LETTERS TO THE EDITOR - Pondering deficits and tax cuts

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How to deal with the federal deficit and the proposed extension of tax cuts are the central questions for an independent voter this year.

Currently, Republicans propose specific tax cuts and only vague spending reductions. With tax revenues at 19 percent of GDP and federal spending at 23 percent of GDP, proposals to continue tax cuts without major reductions in spending on military, Medicare and Social Security are guaranteed to increase the deficit.

The Republican proposals are a replay of the policies of the George W. Bush administration. The Republicans' "new" pledge will repeat the same old process of cutting tax revenues without spending reductions. A fiscal catastrophe will result. Comparing the Clinton and bush administrations' fiscal performance is instructive. These facts are indisputable:

1. During the Clinton administration federal income taxes were increased.

2. During the Clinton administration the country enjoyed a net increase of 23 million jobs.

3. During the Clinton administration books were balanced. Indeed, when President Clinton left office the nation enjoyed a surplus.

4. During the administration of George W. Bush, federal income taxes were decreased.

5. During the George W. Bush administration the country suffered a net increase of only three million jobs, the worst performance since record keeping of job creation began before the Truman administration.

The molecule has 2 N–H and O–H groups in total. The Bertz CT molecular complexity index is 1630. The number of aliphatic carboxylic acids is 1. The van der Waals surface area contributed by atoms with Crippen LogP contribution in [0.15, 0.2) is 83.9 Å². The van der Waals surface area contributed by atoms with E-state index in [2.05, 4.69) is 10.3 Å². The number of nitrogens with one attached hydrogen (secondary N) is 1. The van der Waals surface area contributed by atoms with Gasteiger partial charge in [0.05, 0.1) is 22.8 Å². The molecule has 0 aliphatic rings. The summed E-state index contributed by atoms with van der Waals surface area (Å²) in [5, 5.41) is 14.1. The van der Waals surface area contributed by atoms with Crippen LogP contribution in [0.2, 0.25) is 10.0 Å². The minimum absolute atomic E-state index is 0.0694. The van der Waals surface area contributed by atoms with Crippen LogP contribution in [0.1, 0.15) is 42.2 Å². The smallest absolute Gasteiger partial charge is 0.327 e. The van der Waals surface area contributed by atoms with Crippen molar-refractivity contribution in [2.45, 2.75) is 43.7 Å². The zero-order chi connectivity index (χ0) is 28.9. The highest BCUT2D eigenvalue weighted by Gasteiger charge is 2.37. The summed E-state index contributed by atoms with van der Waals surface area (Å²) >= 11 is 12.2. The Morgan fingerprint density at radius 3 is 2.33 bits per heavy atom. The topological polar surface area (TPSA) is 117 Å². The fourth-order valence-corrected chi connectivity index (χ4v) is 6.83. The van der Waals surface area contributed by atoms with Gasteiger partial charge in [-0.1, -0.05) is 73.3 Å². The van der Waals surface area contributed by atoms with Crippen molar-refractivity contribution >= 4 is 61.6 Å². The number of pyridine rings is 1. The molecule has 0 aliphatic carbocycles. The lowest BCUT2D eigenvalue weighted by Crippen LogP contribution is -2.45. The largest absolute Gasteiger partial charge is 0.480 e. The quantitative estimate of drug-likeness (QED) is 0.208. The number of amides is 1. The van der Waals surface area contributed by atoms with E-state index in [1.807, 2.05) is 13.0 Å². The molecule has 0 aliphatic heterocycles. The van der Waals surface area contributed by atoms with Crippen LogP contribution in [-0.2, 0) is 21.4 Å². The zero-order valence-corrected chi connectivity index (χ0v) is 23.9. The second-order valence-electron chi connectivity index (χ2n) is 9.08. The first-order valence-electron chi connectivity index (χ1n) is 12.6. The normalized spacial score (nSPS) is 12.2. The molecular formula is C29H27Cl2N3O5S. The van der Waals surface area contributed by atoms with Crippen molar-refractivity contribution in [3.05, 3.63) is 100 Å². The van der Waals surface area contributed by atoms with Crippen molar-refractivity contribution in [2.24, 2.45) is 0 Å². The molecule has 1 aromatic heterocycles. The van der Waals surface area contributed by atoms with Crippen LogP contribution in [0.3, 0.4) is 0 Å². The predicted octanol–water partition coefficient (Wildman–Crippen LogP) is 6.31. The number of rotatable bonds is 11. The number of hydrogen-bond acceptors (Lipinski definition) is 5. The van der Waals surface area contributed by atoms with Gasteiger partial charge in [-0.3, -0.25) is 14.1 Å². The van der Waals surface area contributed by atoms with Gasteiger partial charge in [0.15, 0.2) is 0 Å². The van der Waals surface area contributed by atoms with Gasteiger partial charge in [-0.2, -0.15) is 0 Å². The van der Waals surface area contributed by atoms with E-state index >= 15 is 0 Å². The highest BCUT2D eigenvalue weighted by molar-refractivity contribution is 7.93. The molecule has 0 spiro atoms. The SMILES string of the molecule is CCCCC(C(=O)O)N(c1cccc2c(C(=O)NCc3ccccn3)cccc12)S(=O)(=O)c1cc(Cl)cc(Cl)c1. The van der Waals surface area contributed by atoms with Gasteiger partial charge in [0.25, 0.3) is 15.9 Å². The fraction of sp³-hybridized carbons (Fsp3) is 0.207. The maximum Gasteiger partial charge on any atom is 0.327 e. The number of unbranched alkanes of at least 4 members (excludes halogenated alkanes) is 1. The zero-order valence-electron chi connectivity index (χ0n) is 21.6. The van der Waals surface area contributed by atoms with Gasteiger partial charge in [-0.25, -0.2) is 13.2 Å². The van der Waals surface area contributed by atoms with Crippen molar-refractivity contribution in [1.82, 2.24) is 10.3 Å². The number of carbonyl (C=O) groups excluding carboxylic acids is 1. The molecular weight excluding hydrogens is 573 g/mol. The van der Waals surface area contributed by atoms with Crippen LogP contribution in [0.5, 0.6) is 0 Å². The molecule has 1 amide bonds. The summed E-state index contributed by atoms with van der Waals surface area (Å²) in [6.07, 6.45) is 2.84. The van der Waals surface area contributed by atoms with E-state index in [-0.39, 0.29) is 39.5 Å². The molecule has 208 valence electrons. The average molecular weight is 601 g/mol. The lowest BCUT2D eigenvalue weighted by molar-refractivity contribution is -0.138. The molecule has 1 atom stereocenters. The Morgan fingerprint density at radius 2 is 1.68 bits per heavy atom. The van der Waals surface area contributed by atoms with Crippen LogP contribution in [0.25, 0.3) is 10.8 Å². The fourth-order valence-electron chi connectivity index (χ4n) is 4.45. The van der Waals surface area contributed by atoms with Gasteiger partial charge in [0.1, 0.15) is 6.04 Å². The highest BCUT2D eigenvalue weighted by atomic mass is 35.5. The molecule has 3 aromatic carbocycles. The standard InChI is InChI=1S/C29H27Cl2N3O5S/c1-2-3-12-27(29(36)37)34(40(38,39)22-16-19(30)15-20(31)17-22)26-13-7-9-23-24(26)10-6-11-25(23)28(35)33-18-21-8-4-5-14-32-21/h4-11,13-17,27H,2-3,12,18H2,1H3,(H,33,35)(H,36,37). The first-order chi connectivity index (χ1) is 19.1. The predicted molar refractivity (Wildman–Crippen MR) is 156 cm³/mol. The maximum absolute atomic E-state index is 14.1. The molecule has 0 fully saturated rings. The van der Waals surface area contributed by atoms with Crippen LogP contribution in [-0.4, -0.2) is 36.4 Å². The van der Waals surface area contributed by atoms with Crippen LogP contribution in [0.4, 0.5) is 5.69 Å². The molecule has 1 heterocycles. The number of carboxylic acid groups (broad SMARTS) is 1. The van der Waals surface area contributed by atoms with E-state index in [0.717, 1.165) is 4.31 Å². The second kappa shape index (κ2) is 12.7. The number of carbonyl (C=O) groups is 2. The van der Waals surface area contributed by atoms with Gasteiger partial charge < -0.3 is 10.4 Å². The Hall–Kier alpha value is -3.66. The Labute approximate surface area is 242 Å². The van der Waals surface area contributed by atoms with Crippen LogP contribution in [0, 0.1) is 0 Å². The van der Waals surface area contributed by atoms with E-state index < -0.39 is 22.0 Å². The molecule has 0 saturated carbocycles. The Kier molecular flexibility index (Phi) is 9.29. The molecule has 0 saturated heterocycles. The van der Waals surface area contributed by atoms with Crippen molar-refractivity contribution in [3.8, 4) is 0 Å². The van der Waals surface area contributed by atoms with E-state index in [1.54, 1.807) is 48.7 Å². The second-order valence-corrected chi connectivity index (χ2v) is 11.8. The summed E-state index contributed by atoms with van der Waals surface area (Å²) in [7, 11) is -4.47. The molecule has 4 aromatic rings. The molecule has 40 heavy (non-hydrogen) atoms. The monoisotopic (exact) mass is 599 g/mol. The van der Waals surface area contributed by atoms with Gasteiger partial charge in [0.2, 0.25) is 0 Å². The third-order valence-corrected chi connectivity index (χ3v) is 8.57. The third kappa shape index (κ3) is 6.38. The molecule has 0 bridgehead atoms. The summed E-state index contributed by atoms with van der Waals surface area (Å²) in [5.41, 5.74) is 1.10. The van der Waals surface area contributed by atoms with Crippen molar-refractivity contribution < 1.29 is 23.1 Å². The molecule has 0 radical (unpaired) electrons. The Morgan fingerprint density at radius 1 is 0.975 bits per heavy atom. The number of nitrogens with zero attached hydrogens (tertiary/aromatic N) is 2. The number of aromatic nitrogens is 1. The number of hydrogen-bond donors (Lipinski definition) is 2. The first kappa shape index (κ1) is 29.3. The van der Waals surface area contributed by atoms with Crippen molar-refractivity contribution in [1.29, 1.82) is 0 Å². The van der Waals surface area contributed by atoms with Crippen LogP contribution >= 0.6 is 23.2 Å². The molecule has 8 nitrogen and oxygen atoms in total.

6. During the George W. bush administration books were unbalanced. Indeed, when President George W. Bush left office the nation suffered from record breaking deficits.

Former Vice President Dick Cheney famously said "Reagan proved that deficits don't matter." This view was embraced by Republicans until Barack Obama became president.

Now, Republicans seem to be obsessed with deficits, the result of former President George W. Bush's spending on military and Medicare. Yet, Republicans refuse to balance the books with increased tax revenues.

Without reductions in spending on military, Medicare and Social Security, or without book-balancing tax increases, the deficit will not be reduced. Still, Republicans propose no reductions in military, Medicare or Social Security. The specific tax cuts Republicans espouse will only increase the deficit.

Once again, Republicans are, to use Murray Kempton's description, drawing from their repository of tested untruths.

Michael E. De Grasse
Walla Walla

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